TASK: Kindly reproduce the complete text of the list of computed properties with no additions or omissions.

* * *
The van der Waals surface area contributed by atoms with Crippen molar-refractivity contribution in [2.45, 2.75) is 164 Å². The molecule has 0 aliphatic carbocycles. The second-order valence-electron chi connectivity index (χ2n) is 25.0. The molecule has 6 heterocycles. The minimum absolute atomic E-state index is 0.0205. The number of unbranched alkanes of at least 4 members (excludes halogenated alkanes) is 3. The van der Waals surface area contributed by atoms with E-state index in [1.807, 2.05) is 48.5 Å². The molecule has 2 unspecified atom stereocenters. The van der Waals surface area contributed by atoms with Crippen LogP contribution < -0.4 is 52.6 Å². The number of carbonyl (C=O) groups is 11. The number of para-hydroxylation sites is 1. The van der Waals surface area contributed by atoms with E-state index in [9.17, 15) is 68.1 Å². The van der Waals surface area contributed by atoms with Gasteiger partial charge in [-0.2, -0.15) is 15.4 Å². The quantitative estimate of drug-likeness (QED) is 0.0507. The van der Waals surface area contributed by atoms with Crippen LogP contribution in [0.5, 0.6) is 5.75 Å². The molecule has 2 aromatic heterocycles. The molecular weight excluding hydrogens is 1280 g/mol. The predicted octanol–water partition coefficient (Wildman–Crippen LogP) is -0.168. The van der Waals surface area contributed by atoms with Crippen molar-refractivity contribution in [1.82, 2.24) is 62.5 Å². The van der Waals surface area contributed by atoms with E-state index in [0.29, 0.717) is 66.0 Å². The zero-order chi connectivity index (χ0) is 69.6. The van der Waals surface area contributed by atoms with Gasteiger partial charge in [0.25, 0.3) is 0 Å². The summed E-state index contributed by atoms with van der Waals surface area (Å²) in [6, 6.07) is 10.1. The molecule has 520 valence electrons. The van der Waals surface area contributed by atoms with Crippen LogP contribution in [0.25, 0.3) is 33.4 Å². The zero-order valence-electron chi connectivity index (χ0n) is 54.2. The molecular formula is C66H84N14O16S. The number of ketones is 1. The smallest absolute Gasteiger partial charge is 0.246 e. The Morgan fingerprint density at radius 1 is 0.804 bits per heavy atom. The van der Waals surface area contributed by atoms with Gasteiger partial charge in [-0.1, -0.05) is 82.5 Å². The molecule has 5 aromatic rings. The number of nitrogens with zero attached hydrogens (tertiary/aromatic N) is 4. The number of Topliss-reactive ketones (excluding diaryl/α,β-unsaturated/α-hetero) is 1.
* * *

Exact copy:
The van der Waals surface area contributed by atoms with Crippen molar-refractivity contribution in [2.45, 2.75) is 164 Å². The molecule has 0 aliphatic carbocycles. The second-order valence-electron chi connectivity index (χ2n) is 25.0. The molecule has 6 heterocycles. The minimum absolute atomic E-state index is 0.0205. The number of unbranched alkanes of at least 4 members (excludes halogenated alkanes) is 3. The van der Waals surface area contributed by atoms with E-state index in [1.807, 2.05) is 48.5 Å². The molecule has 2 unspecified atom stereocenters. The van der Waals surface area contributed by atoms with Crippen LogP contribution < -0.4 is 52.6 Å². The number of carbonyl (C=O) groups is 11. The number of para-hydroxylation sites is 1. The van der Waals surface area contributed by atoms with E-state index in [9.17, 15) is 68.1 Å². The van der Waals surface area contributed by atoms with Gasteiger partial charge in [-0.2, -0.15) is 15.4 Å². The quantitative estimate of drug-likeness (QED) is 0.0507. The van der Waals surface area contributed by atoms with Crippen LogP contribution in [0.5, 0.6) is 5.75 Å². The molecule has 2 aromatic heterocycles. The molecular weight excluding hydrogens is 1280 g/mol. The predicted octanol–water partition coefficient (Wildman–Crippen LogP) is -0.168. The van der Waals surface area contributed by atoms with Crippen molar-refractivity contribution in [1.82, 2.24) is 62.5 Å². The van der Waals surface area contributed by atoms with E-state index in [0.29, 0.717) is 66.0 Å². The zero-order chi connectivity index (χ0) is 69.6. The van der Waals surface area contributed by atoms with Gasteiger partial charge in [0.25, 0.3) is 0 Å². The summed E-state index contributed by atoms with van der Waals surface area (Å²) in [6, 6.07) is 10.1. The molecule has 520 valence electrons. The van der Waals surface area contributed by atoms with Crippen LogP contribution in [0.25, 0.3) is 33.4 Å². The zero-order valence-electron chi connectivity index (χ0n) is 54.2. The molecular formula is C66H84N14O16S. The number of ketones is 1. The smallest absolute Gasteiger partial charge is 0.246 e. The Morgan fingerprint density at radius 1 is 0.804 bits per heavy atom. The van der Waals surface area contributed by atoms with Gasteiger partial charge in [-0.1, -0.05) is 82.5 Å². The molecule has 5 aromatic rings. The number of nitrogens with zero attached hydrogens (tertiary/aromatic N) is 4. The number of Topliss-reactive ketones (excluding diaryl/α,β-unsaturated/α-hetero) is 1.